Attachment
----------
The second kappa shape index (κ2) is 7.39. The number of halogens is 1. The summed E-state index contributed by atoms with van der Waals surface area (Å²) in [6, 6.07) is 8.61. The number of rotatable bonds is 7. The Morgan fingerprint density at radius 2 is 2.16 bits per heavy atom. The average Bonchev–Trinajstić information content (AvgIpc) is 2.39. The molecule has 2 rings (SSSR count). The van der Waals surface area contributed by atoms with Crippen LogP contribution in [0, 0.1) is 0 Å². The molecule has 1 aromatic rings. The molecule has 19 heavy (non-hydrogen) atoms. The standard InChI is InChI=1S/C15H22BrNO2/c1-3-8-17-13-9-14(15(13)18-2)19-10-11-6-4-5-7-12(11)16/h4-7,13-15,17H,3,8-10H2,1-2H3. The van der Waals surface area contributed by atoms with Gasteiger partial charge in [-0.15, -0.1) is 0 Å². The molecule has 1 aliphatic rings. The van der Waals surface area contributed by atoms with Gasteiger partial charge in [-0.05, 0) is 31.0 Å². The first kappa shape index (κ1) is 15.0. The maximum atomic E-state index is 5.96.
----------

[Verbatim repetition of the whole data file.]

The second kappa shape index (κ2) is 7.39. The number of halogens is 1. The summed E-state index contributed by atoms with van der Waals surface area (Å²) in [6, 6.07) is 8.61. The number of rotatable bonds is 7. The Morgan fingerprint density at radius 2 is 2.16 bits per heavy atom. The average Bonchev–Trinajstić information content (AvgIpc) is 2.39. The molecule has 2 rings (SSSR count). The van der Waals surface area contributed by atoms with Crippen LogP contribution in [0, 0.1) is 0 Å². The molecule has 1 aromatic rings. The molecule has 19 heavy (non-hydrogen) atoms. The standard InChI is InChI=1S/C15H22BrNO2/c1-3-8-17-13-9-14(15(13)18-2)19-10-11-6-4-5-7-12(11)16/h4-7,13-15,17H,3,8-10H2,1-2H3. The van der Waals surface area contributed by atoms with Gasteiger partial charge in [-0.15, -0.1) is 0 Å². The molecule has 1 aliphatic rings. The van der Waals surface area contributed by atoms with Gasteiger partial charge in [-0.05, 0) is 31.0 Å². The first kappa shape index (κ1) is 15.0. The maximum atomic E-state index is 5.96.